Docs can log in to robots remotely to examine patients miles away

Our Bureau Hyderabad | Updated on March 12, 2018 Published on October 29, 2011

An RP-7 Remote Presence Robot guides a paramedics team to attend to a patient at the Apollo Hospital in Hyderabad on Saturday. A neurosurgeon guides the team from another location to enable real-time quality care. — P. V. Sivakumar   -  Business Line

On Saturday morning, Dr Linda of Beijing was busy listening to her patient down with stroke symptoms before moving to a corner in the room to examine MRI (magnetic resonance imaging) reports to write prescription.

Perhaps, this is what she does every day. But what was new was she was examining a patient admitted to a hospital in Hyderabad, thousands of miles away. Neither the doctor nor the patient has telemedicine facilities.

Robotics in medicine is evolving. The Chinese neurologist had logged into the 5-feet robot - RP-7 - from her laptop and took control. Just like you turn and move your head, she could turn the monitor to look at the patient, nurse or local doctor, posing questions and giving suggestions.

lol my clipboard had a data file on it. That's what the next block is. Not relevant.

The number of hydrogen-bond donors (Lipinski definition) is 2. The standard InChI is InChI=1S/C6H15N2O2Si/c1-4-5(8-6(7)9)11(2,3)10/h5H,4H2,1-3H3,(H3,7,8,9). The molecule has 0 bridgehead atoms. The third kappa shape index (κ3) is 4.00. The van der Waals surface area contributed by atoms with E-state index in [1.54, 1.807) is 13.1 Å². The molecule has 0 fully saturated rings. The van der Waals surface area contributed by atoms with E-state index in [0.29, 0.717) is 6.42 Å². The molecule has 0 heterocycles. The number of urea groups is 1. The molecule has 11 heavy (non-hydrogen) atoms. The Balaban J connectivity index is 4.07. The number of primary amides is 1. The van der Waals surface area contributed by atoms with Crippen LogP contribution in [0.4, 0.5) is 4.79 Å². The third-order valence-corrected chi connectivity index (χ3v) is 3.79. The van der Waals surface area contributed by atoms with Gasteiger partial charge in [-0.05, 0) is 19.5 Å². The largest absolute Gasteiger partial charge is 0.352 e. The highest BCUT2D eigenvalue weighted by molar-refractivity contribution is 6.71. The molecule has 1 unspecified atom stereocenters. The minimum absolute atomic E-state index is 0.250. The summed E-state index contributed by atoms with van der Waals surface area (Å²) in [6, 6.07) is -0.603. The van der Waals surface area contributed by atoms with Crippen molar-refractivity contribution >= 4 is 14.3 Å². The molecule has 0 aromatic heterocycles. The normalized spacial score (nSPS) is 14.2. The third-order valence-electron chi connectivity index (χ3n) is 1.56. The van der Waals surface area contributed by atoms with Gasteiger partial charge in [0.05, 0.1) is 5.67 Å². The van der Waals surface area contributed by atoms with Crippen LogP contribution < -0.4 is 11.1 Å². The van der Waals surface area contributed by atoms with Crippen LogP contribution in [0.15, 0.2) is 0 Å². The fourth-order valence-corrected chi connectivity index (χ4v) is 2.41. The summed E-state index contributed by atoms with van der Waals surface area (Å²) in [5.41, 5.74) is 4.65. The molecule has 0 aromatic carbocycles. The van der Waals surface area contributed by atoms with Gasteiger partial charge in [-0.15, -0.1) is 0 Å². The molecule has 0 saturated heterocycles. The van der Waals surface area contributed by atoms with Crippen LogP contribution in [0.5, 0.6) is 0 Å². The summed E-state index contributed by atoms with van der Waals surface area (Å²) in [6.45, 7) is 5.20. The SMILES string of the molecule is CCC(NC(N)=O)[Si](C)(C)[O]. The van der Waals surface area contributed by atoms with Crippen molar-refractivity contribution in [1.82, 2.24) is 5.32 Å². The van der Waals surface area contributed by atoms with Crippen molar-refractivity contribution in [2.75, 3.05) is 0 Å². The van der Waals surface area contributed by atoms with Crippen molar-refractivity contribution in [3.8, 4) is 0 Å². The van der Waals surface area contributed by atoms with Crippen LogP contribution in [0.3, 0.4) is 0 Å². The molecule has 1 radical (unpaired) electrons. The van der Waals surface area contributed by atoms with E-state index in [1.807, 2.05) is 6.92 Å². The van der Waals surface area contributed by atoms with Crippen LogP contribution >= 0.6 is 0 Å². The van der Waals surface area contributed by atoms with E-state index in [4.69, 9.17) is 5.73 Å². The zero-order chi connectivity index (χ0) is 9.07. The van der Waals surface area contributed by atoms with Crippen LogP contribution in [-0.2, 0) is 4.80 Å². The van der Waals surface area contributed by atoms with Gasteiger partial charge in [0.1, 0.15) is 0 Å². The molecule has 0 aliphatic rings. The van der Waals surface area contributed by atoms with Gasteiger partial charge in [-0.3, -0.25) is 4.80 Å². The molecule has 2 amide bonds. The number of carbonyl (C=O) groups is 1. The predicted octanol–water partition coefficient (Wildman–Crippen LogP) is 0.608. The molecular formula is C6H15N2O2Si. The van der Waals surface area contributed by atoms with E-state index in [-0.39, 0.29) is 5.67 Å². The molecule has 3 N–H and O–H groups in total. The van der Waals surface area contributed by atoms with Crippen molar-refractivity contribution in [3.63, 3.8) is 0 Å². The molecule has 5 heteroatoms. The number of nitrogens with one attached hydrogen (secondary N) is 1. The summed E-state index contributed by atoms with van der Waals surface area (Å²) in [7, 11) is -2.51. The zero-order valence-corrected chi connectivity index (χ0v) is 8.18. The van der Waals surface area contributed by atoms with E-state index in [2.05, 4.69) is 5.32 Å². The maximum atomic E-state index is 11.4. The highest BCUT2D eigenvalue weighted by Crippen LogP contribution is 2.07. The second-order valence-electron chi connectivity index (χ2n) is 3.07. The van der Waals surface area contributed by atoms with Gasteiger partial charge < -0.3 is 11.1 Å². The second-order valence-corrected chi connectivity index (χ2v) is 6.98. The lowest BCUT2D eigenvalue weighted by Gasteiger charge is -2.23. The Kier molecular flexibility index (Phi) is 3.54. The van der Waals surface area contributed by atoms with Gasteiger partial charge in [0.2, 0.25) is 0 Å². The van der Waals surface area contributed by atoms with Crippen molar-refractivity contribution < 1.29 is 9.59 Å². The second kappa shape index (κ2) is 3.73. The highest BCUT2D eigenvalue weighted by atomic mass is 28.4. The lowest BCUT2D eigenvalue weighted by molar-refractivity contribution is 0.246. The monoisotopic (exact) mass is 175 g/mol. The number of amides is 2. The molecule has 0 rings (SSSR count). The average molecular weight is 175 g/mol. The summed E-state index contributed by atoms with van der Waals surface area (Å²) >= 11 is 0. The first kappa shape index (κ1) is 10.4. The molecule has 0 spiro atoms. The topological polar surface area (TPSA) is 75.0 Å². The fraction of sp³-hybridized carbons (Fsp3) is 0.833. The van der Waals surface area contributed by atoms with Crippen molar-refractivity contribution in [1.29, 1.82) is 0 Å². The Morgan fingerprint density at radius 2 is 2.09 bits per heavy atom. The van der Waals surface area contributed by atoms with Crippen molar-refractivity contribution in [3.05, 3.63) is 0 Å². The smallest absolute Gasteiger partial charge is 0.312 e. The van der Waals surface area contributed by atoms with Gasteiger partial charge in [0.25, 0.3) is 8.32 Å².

She would then walk the robot to a corner to examine the CT-scan reports of patients on a tube light-lit board and turn back to the patient to give her opinion.

“We have set up a stroke control command at Hyderabad facility that works around the robot with a set of paramedics well versed in stroke protocol,” Dr Prathap C. Reddy, Chairman of Apollo Hospitals Group, said

Showcasing how the robot, Ms Robot as he calls it, at Apollo's Jubilee Hills facility here, Dr Reddy said the robot could be operated remotely - either by the control command set up somewhere in the hospital or by doctor from whatever location she or he is in.

“The scope of telemedicine is limited by infrastructure. Arrival of robot would change this paradigm. We are going to establish robot-supported stroke units in all the seven major hospitals, including in Delhi, Kolkata and Chennai, in the next few months. Each unit would cost Rs 1.5 crore and would cost Rs 10,000 more for patients,” he points out.

The robot could be used to tackle other diseases as well. You know, it is an obliging master, Dr Reddy quips.

Published on October 29, 2011
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